Chao’s estimator for registration system with M occasions and true N=200
M=5 | M=10 | |||||||||
---|---|---|---|---|---|---|---|---|---|---|
Setting | p _{1} | p _{2} | \(\bar s\) | \(\bar f_{0}\) | \(\bar N\) | SD(\(\hat f_{0}\)) | \(\bar s\) | \(\bar f_{0}\) | \(\bar N\) | SD(\(\hat f_{0}\)) |
1 | 0.1 | 0.1 | 82 | 120 | 202 | 52 | 130 | 70 | 200 | 20 |
2 | 0.3 | 0.05 | 106 | 40 | 156 | 13 | 137 | 29 | 166 | 10 |
Registration system with two occasions
Occasion 2 | |||||
---|---|---|---|---|---|
1 | 0 | ||||
1 | m | n_{1}−m | n _{1} | ||
Occasion 1 | |||||
0 | n _{2} | x | |||
m+n_{2} | N |
It has been seen that some statements in Ledberg and Wennberg on Chao’s estimator, in particular on its independence of the number of occasions, need to be revised, especially, if there is population heterogeneity. Even if there is homogeneity the variation for the entire period will be considerably smaller than for the first half-period. It might be better to compare the Chao estimator for different periods of equal size.
From our perspective, Chao’s estimator remains as one of the most useful estimators in the area. We recently proposed a generalization of Chao’s estimator that can take covariates into account (Böhning et al. [7]). Thus observed population heterogeneity can be modelled and the lower bound provided by this covariate adjusted estimator will be closer to the true population size than the unadjusted estimator.
Response
by Anders Ledberg and Peter WennbergCorresponding author: Anders LedbergEmail: anders.ledberg@sorad.su.seAddress: Centre for Social Research on Alcohol and Drugs, SoRAD Stockholm University, SE-10691 Stockholm, Sweden
Introduction
We are happy about the attention our publication “Estimating the size of hidden populations from register data” [1] has received and would like to use this opportunity to clarify what our paper is about and what it is not about.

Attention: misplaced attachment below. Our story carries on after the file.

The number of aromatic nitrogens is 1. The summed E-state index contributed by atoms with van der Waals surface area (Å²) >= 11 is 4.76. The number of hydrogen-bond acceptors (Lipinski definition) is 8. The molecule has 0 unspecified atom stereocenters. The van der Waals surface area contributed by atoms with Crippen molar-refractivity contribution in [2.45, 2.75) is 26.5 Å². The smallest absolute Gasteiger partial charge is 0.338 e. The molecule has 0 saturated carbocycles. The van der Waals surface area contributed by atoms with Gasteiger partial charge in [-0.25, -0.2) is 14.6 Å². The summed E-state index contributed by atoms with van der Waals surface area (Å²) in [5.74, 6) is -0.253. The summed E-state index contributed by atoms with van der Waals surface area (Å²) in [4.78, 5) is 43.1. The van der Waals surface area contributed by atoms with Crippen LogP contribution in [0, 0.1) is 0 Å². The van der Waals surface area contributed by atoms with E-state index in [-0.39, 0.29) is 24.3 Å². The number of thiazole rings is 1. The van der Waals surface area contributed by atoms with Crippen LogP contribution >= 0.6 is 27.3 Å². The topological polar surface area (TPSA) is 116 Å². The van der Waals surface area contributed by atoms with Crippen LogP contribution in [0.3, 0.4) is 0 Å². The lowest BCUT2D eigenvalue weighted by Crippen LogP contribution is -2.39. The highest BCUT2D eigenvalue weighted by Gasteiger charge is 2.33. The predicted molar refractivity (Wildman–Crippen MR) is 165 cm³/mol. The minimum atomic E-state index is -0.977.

What our paper is about
In our paper we are considering the problem of estimating the size of an incompletely sampled population. The particular case we have in mind is that when a given individual in the population has constant probability, per unit time, of being first registered, but once registered the probability of future registrations might change, perhaps radically. (We use ’registered’ in a general sense here; the analogous concept in the ecological literature would be ’captured’, or ’trapped’). This case is of interest to us since we believe that it could serve as an approximate model for epidemiological data. As an example, consider the “population” of heavy drug users. Assume that there is a constant probability that heavy drug use leads to contact with the health care system for the first time (and a registration). One possible outcome of such a contact is that the client enters a treatment program that implies regular contacts with the health care system (for example methadone maintenance treatment). Consequently, the probability that this particular individual is registered again is very high (close to one). Indeed, that the probability of registration is history dependent seems to us a generic feature of this type of data. In the literature on population estimation in ecology this history dependence is often called behavioral response [e.g. [2]]. In keeping with this terminology (of [2]) we call this scenario Model M_{ b }. In other words, our paper suggests modeling (some types of) epidemiological data using Model M_{ b }, and to use the maximum likelihood estimator derived under this model [3].